Both human and tiny action figure Sam have their doubts about the stars. They go on a car ride around the cities to confer with friends and acquaintances about whether or not all these stars invading is a good thing or a bad thing. There’s Cliff, a tiny stuffed lion, who in close-up on camera in relation to tiny action figure Sam, looks quite huge. Cliff’s just passing through and staying for a while in a hotel (invaded by stars). There’s David, a brown knit figure that looks a bit like a needlepointed potato, hanging out in the grocery store, of course, also surrounded by invading stars. Randomly, there’s an action figure of former professional hockey player Arturs Irbe, hanging out at the local pool - the stars are there, too. Last but not least there is both action figure Beth and human Beth, who gets on a real riverboat for a ride with Sam. Everyone has their opinion about the stars, positive and negative, and Sam polls them all for their thoughts. Then they have to band together when some of the clay stars drop from the sky, break and need fixing.
“I love cheering on newlyweds.”
It’s a goofy little premise, executed in whimsical fashion. The difference in scale between humans, action figures, stuffed animals/potatoes, and stars offer lots of amusement. In between sections of the film, we get a full-on music break and song from the band. The whole thing is just super charming. It’s a pity that words like cute or adorable are viewed as pejoratives because I mean them sincerely when applying them to a production like Stars of the Twin Cities. This bit of whimsy and optimism is presented with such sincerity, it’s quite lovely. If you want to see dance or puppets or magic or musicals or high drama or political discussion or personal storytelling, you can certainly find all that in the Fringe this year (and I have, and continue to). Stars of the Twin Cities is a different sort of show, a little experiment with film and live music, and it’s quite refreshing and engaging. They claim a very eclectic set of influences (Eugene Ionesco, Henry Threadgill, Bob Dylan and Keita Takahashi - a couple of whom I had to look up) - all I know is, I enjoyed myself.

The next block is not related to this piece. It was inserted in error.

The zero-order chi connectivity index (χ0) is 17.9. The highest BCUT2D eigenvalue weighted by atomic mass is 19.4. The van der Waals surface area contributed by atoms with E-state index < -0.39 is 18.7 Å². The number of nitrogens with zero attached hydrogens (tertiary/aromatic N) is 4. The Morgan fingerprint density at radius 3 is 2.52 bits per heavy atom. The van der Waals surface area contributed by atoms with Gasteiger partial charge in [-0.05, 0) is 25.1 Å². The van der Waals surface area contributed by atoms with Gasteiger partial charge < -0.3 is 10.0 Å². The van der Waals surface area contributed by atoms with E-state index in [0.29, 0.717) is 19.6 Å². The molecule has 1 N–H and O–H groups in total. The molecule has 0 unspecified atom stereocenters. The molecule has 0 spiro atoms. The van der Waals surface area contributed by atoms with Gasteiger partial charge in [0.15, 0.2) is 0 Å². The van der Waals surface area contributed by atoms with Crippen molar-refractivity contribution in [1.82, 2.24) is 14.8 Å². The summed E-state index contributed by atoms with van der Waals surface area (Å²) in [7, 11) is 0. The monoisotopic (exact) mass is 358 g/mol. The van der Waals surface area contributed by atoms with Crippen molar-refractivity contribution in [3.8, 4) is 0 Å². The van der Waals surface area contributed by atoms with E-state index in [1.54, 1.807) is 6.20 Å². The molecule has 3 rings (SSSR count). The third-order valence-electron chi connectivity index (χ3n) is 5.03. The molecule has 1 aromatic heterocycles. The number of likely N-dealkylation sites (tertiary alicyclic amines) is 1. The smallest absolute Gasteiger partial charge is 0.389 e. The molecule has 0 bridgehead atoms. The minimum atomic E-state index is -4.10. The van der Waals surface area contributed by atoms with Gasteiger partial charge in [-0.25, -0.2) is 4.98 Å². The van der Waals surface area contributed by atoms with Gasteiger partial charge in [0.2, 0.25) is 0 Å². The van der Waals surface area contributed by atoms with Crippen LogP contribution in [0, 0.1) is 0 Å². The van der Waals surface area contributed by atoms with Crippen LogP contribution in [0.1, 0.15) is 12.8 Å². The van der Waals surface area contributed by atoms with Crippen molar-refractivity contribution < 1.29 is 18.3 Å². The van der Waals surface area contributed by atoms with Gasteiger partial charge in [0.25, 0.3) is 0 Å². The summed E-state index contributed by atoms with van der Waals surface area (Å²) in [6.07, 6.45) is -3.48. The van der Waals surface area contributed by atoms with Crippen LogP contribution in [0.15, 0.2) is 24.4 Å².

“Don’t be so serious about where you live.”
If you’re looking for a change of pace to switch things up a bit, I heartily recommend Stars of the Twin Cities. Like I said, I’m going again. Stars of the Twin Cities has two more performances: Saturday 8/13 at 7pm, and Sunday 8/14 at 2:30pm
5 Stars (no pun intended) - Very Highly Recommended
(You can click on the following links to see a set of links to reviews of all the 5 and 4.5 star shows (VERY highly recommended), 4 and 3.5 star shows (highly recommended) as well as other shows, plus the full Top 10 list, the Top 11-20 list, a list of returning favorites, and the full coverage of the 2022 Fringe on this blog.)
(Side note: The primary may be over, but the midterm elections are coming up soon. Early voting for the election starts Friday, September 23 (so, not much more than a month after Fringe is over). You can check out what's on your ballot ahead of time on the Minnesota Secretary of State website, as well as other voting services and information - like handy links to all the candidates who have websites so you can learn more. In Minneapolis, not only do we have the Governor and Lt. Governor on the ballot, but there's our U.S. Congressional Rep., our MN State Senator, the MN Secretary of State and MN Attorney General, as well as our County Sheriff and County Attorney, and two members of the Minneapolis School Board. These are the people who decide what laws we live under and how they get enforced. These are the people who decide whether or not we have voting rights. These are the people who decide how our kids learn. This is how we change things. Personally, I'm alternately furious and despairing that my goddaughter and her little sister now have fewer rights over their own bodies than they did when 2022 began. There are things we can do, voting in the general election is one of them - if you're looking to volunteer, here's a place to learn more.)